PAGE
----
Category Archives: My Blog

Where the rubber meets the road. How real life experiences and knowledge are woven into my writing.

Bringing a Story to Life – The Dark Moment

maxresdefault-2After several weeks of editing I am back in writing mode.  It takes getting used to though I like to tell myself switching gears is good exercise for my brain.

Ahem.  The difficulty was only an excuse, however.  I’d been stalling for quite some time because this is the phase in the Metatron’s Army series known as middlegame.

In chess, this is the portion of the game between opening and endgame. 

There is no clear line between the opening and middlegame or between middlegame and endgame.

 Your setup is to play and your play is to win.

This is the part of the series where the strategy and positions set in motion in the opening are put in play.  Not everything that is about to happen is fun.  I like my characters, so I have a bit of grief over this.

What Doesn’t Kill.  In the early stages of the series, I knew bad things had to happen to likeable characters.  Even so, I worried about ticking off readers.

I get really irritated with authors who kill off characters for no good reason. 

 I spent weeks talking with a number of people who read all manner of fiction, to ask their thoughts on the matter.  The overall consensus was that if there was a reason for death or harm then they had no issue with it, as it is unrealistic to think nothing bad ever happens.

Interestingly, more than a few expressed frustration with authors who write about warring factions but have everything tied up in a bow so there is no suffering or harm.  They felt it was distracting because it was not realistic.

Makes Strong.  Some of the events were part of character building.  I’m big on understanding the motivation behind characters.

  • Why do they do what they do?
  • Why are they who they are?
  • What forces shaped and molded them?

 Reality.  In creating the heroine for MA, I considered not only what her qualifications were but how it was she got them.

This is why I spent so much time on opening. 

I wanted the readers to really be able to identify with a character who had extraordinary experiences.

Reality.  I worked to keep Christine grounded even as she developed skills and gained powers.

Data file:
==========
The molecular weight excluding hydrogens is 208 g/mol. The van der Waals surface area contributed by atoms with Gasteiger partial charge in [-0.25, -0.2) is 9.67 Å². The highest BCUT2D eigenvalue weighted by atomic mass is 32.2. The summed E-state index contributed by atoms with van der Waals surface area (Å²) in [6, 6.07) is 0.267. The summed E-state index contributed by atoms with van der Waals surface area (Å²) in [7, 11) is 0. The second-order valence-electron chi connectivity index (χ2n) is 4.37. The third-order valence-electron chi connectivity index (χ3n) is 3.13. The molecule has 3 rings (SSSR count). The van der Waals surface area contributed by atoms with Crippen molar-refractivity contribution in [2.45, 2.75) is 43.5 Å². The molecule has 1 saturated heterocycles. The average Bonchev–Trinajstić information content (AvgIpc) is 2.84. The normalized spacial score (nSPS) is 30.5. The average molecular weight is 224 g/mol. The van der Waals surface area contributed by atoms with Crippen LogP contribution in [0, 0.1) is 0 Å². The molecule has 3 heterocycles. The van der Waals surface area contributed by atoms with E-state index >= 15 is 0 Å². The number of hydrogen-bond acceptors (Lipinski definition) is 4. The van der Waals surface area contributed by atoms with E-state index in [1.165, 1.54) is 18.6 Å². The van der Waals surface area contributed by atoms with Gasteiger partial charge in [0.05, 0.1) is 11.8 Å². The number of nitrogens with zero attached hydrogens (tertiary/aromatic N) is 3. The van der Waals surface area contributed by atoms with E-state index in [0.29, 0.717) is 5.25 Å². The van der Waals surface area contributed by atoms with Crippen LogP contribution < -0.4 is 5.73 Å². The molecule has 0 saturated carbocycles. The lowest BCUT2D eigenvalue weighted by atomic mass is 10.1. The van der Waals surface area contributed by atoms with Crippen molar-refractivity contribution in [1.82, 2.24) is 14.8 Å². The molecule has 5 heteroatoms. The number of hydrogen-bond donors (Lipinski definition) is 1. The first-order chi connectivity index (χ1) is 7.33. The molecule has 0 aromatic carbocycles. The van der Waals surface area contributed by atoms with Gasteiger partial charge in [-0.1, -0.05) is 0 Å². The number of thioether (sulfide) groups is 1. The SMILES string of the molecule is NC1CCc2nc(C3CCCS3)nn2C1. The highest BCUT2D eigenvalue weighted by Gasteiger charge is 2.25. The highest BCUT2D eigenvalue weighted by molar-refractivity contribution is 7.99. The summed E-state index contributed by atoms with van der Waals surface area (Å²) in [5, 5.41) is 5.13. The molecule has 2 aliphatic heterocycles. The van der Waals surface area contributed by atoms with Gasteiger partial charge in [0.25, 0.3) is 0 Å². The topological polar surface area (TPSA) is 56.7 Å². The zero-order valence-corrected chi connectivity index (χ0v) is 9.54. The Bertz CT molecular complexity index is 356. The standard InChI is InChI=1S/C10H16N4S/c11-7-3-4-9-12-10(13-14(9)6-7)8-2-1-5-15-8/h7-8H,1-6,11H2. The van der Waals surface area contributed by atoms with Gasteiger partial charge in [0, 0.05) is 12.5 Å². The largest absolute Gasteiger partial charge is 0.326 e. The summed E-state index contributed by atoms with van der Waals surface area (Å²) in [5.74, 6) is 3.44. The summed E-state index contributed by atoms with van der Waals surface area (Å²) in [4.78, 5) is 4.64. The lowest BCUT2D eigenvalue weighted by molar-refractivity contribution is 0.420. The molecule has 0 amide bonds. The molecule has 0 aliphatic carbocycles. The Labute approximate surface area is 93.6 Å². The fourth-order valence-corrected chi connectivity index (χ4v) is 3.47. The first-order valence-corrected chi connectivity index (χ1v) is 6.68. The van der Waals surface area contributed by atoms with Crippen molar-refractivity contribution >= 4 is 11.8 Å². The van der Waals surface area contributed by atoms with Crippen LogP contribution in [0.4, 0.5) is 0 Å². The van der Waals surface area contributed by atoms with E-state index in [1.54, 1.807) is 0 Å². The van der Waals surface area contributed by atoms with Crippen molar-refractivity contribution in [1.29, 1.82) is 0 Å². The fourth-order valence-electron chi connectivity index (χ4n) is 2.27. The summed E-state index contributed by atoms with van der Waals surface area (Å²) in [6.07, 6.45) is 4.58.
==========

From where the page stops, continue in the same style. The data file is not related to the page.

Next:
It wouldn’t have been realistic if she gained powers and suddenly became a totally different person.  As Dr. Erskine points out to Steve Rogers in Captain America: The First Avenger, it’s what’s inside already that will be enhanced.  We also see evidence of this in the 2002 Spider-Man with Norman Osborn. 

 Fantasy.  I also had to be true to the character in terms of the fantastical situation she finds herself in.

Born in one universe, raised in another.

 I had been working with this story since 1982 and while I knew what happened from the when and why, I hadn’t bothered to think about the how.

That’s the cool thing about a fantasy when it’s in your head.  You don’t have to question unless you want to spend time on it; you can just accept.

 It wasn’t until I sat down to write the series that I had to work out those details.

I’m still working some of them out which is funny because I’m almost to the endgame part of the series.  You’d think I’d have worked them all out out but I find “little details” missing.

 Education.  I always like to make my fiction go beyond simply entertaining by including bits of truth.

I do a lot of research.

 Specifically, with Metatron’s Army, I included real places, like the bar and the diner in Berkley, Michigan.

The bar is/was on the same road as the Doll Hospital and Toy Soldier Shop, though the diner is not across the street.  It’s actually in a neighboring town.

 Sila’s and The Red Coat Tavern are real restaurants.

The New Agey store in Royal Oak is/was a real place.

 The Turner house is a real house in Berkley.

The Turners are made up, however.

Entertainment.  This is a no-brainer for fiction – escapism.  Put together a story that will take you out of the moment and into a world you never knew existed.

Simultaneous Display: Metatron’s Army Book 5 will be available March 2018.


Bringing a Story to Life – The Story’s Inside

1hek06Metatron’s Army Is Unique.  One of the challenges of bringing this story to life is that it’s so integrated into my memory that I sometimes forget the reader doesn’t have the inside information.

In editing, I find areas where I have failed to elaborate on key elements then realize it’s because I feel so connected to the reader – through my story, – I assume the reader has the knowledge I do.